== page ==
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Stamp Duty Land Tax - Many Unhappy Returns

View profile for Claire Battye
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Here we highlight the pitfalls that can occur regarding Stamp Duty Land Tax on an apparently straightforward transaction involving several leasehold warehouse properties.  A recent deal is used as an example, with names changed for confidentiality.

What is Stamp Duty Land Tax?

Stamp Duty Land Tax (SDLT) was introduced by the government on 1 December 2003 as a replacement for Stamp Duty that many would have been familiar with. A cynic might say it was a thinly disguised way of extracting large sums of money from what would have been seen at the time as a buoyant sector of market activity within England and Wales.

Since the credit crunch and collapse of the property market it has received its share of criticism and it is fair to say that this is one of the least popular taxes on the statue book today, particularly among property lawyers.

Deal or No Deal?

To set the scene with a recent case being used for the purposes of this article, Heads of Agreement are received from agents setting out the terms of a new lease. Units A & B are to be let to the client on a new 5 year lease. The client has other units on this estate. Rent is to be £31,000 per annum until 2015 when it goes up to £53,900, with VAT payable on the rent. The transaction is subject to conditions including the grant of 5 year extensions on the client’s existing units X, Y and Z. Rents for each of these are £32,000, £34,000 and £27,000 respectively.

SDLT is subject to various anti-avoidance provisions which were added, somewhat hastily, when the original legislation was drafted.  When leases of property are being entered into simultaneously between the same parties the anti-avoidance provisions deem these to be linked transactions.  Linking can either be due to the simultaneous nature of the deals or because they relate to renewals of existing leases (successive linked leases).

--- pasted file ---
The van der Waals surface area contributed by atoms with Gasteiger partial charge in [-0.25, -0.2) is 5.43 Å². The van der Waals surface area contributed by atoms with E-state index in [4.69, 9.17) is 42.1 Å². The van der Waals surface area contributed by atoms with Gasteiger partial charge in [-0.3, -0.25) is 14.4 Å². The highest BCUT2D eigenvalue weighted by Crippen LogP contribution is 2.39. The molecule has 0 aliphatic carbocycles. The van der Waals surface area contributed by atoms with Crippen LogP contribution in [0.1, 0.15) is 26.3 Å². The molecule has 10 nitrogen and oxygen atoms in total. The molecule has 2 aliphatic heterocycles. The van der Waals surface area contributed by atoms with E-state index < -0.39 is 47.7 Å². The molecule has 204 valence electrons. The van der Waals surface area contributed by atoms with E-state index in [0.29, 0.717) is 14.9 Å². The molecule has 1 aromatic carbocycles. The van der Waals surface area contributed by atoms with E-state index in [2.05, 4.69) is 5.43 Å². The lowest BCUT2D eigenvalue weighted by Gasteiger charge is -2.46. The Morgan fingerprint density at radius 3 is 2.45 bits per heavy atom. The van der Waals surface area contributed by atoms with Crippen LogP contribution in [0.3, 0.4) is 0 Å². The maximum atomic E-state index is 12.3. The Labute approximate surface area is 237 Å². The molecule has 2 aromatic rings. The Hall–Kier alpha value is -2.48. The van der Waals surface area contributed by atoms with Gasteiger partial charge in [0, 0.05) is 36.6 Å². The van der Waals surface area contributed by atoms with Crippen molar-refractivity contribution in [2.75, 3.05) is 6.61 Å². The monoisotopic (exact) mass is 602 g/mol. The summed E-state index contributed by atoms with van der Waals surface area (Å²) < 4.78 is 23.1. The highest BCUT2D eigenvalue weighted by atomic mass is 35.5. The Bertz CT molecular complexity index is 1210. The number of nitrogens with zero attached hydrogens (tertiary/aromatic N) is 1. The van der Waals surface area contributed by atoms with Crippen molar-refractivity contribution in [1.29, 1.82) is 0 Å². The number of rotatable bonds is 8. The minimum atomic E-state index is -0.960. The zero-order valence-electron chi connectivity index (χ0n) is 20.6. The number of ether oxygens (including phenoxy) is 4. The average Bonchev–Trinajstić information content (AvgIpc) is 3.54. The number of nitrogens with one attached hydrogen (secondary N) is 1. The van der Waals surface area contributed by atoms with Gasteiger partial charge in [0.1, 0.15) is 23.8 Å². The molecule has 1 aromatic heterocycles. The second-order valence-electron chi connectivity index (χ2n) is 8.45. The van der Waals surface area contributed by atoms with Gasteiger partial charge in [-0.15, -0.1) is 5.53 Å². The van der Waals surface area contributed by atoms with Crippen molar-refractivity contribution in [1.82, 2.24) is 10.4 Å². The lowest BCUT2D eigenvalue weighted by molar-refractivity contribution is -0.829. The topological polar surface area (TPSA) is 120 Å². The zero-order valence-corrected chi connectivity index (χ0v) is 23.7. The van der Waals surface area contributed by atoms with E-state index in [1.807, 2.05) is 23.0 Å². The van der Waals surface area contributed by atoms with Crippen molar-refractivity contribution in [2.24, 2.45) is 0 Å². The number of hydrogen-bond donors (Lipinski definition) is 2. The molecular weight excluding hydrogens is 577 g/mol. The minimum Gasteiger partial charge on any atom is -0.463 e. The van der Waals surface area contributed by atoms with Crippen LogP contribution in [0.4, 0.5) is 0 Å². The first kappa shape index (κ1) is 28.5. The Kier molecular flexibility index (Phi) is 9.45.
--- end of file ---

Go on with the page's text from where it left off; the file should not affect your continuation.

The case we are discussing raises potential for both types of linking.

Were they to be treated as separate transactions then each lease transaction would be allowed its own nil rate band of £150,000; if they are linked then there is only 1 nil rate band allowed for the whole transaction. The figures below should help to illustrate the problem:

  • In this case A and B are obviously linked and SDLT for that transaction is £898.
  • Taken separately X has SDLT of £233, Y of £342 and Z of £0.
  • If all 5 transactions are linked this means total duty of £6,518, a substantial figure when compared to the individual sums.

If SDLT is calculated incorrectly, the client could be fined and subject to penalties. The fine can be up to 50% of the tax due.

Where do we go for guidance?

Case law on this subject is thin on the ground and we have to look back to the old Stamp Duty regime for any sensible guidance. There is a case, Attorney-General v Cohen 1937, where it was decided that when a taxpayer bought 6 houses from the same seller at auction these were not linked transactions. However this precedent is rendered unhelpful by the anti-avoidance provisions which were brought in to stop people from breaking transactions down into smaller parts to reduce the tax payable.

In the example case, on examination of the facts, we advised that to be 100% safe all the leases should be treated as linked and so the SDLT payable was £6,518. However, on further scrutiny surrounding the actual negotiations, we were able to advise that Units A and B were definitely linked (SDLT of £898), X and Y were probably linked (SDLT of £2,075) but Z could be viewed as separate. This was despite the agents indicating that one part of the deal was conditional upon the other.

By this stage however, the client was thoroughly perplexed and disheartened by the experience and withdrew. For that reason we did not get into a discussion as to whether the renewal leases on Units X, Y and Z could be said to be linked to the existing leases for those units (successive linked leases).

What does the future hold?

On the basis of the SDLT analysis alone this transaction did not proceed, despite our best efforts.  This is not a solitary case and proves that SDLT can have a significant impact on the success of transactions.  This should be considered a warning to government that their attempts to raise revenue from taxes may in fact be hindering the future growth of the commercial property market.

If you would like more information about Stamp Duty Land Tax, Warner Goodman Commercial Team on 02380 717717.


This is for information purposes only and is no substitute for, and should not be interpreted as, legal advice.  All content was correct at the time of publishing and we cannot be held responsible for any changes that may invalidate this article.